Have look at this interactive animation below that would exactly let you know what a stem is all about.
Types of Stem cell based on their potency:
Totipotent Stem Cells:
‘Toti’ means ‘whole’ or ‘entire’. As the name indicates, this type of stem cell is capable of developing into any other type of body cell. It is possible to make an entire organism from this totipotent stem cells. When a sperm cell from male and an egg cell from female unite (fertilisation), they combine to form a new cell called ‘Zygote’. ‘Zygote’ is the first cell from which an organism develops. This ‘Zygote’ is ‘totipoent stem cell’. ‘Zygote’ develops into ‘embryo’. Approximately for the first four days after the sperm cell and egg cell unite to form a ‘Zygote’ (which is ‘Totipotent’), it multiplies itself by cell division i.e, a cell divides itself into two cells which are identical. For these first four days after fertilisation, all the cells of a developing organism (i.e, in the uterus) are ‘Totipotent’. After these four days, the totiptent cells specialise to some extent and produce ‘Pluripotent Stem Cells’.
Pluripotent Stem Cells:
This type of stem cell is almost as potent as totipotent stem cells, and they are also capable of developing into any other type of body cell. The only difference is a totipotent cell can make an entire organism including ‘placenta’ whereas a pluripotent stem cell cannot make ‘placenta’.
Multipotent Stem Cells:
This type of stem cell are capable of developing into one of several cell types in a given “family” of cell types. For example, a blood stem cell can become any of the many types of blood cell (red blood cells, white blood cells, platelets, etc.), but cannot become a muscle cell or a nerve cell.
Unipotent Stem Cells:
This type of stem cell, as the name suggests, is capable of becoming only one type of cell. And, this type of stem cells is found in our body in the organs where continuous replacement of cells happens. Skin is a good example where skin cells regularly die and new skin cells grow. So, the potential of this stem cell is least among all the types of stem cells.
Stem Cells can mainly be obtained from two sources:
- Our Body (Adult Stem Cells)
Embryonic Stem Cell:
This type of stem cells is obtained from the embryos. In humans, from the time of conception i.e., the union of sperm cell and egg cell to form ‘Zygote’, up-to the fourth week, the organism (baby!!) is called Embryo. This Embryo is rich of stem cells that too pluripotent cells. So can’t we reap stem cells we need from the embryos? Yes, it is possible. But, there arises a ethical question. Whether destroying the further growth of embryo, which is a growing living organism, to get stem cells amounts to killing? Some argue that as embryos neither has any specialised organ like heart, brain or kidney nor they have the ability to sense, there is nothing wrong in taking stem cells from embryo. Others argue, even though it could not sense it amounts to killing it as they have the ‘potential’ to grow. The argument goes on.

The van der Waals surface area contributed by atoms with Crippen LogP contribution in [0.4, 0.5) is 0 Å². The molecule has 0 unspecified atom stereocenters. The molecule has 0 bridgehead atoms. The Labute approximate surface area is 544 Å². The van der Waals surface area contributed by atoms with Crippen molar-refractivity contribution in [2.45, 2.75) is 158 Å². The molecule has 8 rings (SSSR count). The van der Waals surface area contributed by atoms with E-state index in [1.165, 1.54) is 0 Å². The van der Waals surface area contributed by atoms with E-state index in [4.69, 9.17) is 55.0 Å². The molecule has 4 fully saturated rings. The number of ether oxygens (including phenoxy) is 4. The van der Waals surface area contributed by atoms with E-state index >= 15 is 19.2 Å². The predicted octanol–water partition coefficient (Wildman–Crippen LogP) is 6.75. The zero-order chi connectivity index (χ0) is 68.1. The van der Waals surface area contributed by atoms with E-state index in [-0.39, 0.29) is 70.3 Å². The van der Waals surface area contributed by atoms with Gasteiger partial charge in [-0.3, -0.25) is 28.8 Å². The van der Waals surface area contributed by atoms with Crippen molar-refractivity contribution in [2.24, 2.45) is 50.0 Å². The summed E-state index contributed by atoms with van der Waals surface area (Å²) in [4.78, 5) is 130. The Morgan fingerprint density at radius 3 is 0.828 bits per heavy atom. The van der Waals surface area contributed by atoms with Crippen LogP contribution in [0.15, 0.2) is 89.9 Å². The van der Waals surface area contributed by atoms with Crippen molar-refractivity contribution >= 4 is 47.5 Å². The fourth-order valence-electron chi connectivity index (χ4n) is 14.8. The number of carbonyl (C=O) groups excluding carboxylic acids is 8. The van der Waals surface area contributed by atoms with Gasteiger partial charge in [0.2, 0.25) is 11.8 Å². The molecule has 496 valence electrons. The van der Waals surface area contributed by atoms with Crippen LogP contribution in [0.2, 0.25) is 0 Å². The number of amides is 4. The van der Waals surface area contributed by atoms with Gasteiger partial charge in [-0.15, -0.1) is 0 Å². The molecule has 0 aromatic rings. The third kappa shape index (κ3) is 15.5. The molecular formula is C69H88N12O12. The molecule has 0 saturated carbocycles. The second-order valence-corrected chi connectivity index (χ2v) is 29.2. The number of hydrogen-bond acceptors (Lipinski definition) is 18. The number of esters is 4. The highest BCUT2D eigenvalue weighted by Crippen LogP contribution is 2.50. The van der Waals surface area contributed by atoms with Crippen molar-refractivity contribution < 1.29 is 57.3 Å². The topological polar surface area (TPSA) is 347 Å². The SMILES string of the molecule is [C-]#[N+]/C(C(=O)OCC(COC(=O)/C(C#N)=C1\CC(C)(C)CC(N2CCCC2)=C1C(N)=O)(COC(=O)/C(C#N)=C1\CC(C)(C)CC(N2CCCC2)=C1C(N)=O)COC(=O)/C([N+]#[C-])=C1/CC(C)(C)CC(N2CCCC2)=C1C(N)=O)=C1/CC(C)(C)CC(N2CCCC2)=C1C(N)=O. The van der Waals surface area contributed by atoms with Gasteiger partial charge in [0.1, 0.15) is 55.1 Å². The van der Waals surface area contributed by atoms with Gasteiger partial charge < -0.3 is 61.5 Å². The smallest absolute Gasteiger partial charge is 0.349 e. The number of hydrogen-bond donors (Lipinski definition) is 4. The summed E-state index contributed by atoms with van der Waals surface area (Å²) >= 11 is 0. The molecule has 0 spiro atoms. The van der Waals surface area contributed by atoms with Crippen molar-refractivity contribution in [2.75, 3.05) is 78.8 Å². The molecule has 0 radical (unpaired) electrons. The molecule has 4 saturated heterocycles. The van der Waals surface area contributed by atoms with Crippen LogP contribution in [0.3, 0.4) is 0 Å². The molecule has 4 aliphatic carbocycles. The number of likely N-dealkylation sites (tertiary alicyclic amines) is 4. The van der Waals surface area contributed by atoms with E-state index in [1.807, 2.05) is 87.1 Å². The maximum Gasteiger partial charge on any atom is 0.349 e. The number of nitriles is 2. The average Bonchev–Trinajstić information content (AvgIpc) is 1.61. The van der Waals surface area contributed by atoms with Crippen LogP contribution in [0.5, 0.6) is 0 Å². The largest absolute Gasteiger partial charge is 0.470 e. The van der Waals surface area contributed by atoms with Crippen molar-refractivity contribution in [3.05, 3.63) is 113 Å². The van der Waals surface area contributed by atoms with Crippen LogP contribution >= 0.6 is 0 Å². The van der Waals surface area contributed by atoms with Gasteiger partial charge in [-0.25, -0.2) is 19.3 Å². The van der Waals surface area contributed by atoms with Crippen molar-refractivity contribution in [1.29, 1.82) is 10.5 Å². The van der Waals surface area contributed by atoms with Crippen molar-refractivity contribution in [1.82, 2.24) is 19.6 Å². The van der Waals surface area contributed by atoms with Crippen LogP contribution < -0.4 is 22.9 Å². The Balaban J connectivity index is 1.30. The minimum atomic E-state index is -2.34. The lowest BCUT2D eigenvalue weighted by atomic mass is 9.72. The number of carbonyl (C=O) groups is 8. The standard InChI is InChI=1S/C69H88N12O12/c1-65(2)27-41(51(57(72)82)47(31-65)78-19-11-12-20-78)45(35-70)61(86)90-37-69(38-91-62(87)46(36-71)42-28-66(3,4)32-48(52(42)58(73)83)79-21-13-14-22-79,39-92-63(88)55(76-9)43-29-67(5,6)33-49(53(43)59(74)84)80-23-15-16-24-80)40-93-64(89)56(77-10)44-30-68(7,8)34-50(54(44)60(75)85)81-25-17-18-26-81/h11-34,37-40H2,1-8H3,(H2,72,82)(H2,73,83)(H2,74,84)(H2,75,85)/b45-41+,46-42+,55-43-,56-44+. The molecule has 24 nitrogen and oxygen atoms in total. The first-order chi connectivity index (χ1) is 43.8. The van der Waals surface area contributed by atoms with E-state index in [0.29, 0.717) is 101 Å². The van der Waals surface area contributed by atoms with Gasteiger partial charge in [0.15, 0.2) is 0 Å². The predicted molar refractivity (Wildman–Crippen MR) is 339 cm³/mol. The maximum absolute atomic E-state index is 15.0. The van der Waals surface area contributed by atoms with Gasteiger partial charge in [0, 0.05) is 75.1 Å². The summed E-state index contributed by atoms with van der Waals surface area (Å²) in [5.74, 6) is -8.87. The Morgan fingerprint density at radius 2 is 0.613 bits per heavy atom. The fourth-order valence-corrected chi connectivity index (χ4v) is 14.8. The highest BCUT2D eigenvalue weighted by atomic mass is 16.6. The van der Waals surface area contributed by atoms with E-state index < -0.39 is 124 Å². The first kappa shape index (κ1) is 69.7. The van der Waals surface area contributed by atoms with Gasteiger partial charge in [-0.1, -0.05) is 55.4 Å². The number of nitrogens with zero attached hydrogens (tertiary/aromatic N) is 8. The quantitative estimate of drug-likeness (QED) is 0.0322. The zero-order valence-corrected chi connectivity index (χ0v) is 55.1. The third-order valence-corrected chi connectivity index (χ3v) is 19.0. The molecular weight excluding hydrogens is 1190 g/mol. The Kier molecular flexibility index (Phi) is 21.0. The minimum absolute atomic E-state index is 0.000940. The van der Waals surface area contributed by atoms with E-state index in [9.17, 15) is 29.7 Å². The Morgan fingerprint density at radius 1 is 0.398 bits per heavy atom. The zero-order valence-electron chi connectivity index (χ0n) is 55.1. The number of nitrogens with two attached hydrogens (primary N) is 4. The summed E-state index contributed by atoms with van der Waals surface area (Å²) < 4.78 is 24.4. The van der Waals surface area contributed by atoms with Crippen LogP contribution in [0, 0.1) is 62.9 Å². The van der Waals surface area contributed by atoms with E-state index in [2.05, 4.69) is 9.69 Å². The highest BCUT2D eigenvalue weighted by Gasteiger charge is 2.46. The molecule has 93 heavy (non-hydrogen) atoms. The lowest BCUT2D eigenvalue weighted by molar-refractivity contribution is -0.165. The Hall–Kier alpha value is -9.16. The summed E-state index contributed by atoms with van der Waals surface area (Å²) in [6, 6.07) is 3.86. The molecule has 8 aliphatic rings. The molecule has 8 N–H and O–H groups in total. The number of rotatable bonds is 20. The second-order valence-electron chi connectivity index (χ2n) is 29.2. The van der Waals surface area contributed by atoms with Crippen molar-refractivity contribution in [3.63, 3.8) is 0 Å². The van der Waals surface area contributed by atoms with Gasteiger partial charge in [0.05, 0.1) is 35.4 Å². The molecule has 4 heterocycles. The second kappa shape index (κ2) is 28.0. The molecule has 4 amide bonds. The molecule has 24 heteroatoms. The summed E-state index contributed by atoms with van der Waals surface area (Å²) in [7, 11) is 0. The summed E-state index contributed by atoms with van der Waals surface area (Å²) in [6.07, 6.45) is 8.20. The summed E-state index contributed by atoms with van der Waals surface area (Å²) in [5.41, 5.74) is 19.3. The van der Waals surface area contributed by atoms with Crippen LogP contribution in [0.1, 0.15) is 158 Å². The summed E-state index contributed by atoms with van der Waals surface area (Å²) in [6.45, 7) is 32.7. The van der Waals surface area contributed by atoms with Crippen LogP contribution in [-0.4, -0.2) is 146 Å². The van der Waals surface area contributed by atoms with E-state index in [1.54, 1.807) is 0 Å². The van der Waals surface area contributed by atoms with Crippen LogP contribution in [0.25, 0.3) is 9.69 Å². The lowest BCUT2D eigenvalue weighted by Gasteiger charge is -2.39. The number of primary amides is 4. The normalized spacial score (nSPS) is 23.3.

Adult Stem Cells:
Most of the organs of our body have stem cells at least to some extent. Bone Marrow (centre of our bones) has stem cells which can make all the types of blood cells at regular intervals. Some organs like brain and heart have less number of stem cells. But the stem cells in these organs do not make new cells. This is the major challenge in the medical science today.
If these stem cells start responding when the organs get damaged and grow new cells, probably most of the diseases could be cured very easily. Scientists are now trying to find ways to activate these stem cells (which are there in our body and remain inactive).
Can we create new organs out of preserved stem cells?
The entire research activities on stem cells revolve around this idea. Take a pluripotent stem cell derived from any source, just engraft (similar to injecting) it into a damaged or diseased organ, new cells grow and the organ gets renewed. Sounds simple, but the process of doing it is now only a theoretical possibility.
What can be done now by us?
Stem cells are also obtained from the umbilical blood. When the umbilical cord is cut to separate a child from the uterus of a mother, the umbilical cord bleeds and this blood is rich of stem cells. The potency and usage of such stem cells are being examined by the scientists now. There are now blood banks in many places to store these umbilical stem cells. But it is better to store this umbilical blood, as the child may require it in future to get cured from many diseases as medical science is growing in a faster pace in this direction. One more advantage is this the easiest way to obtain stem cells.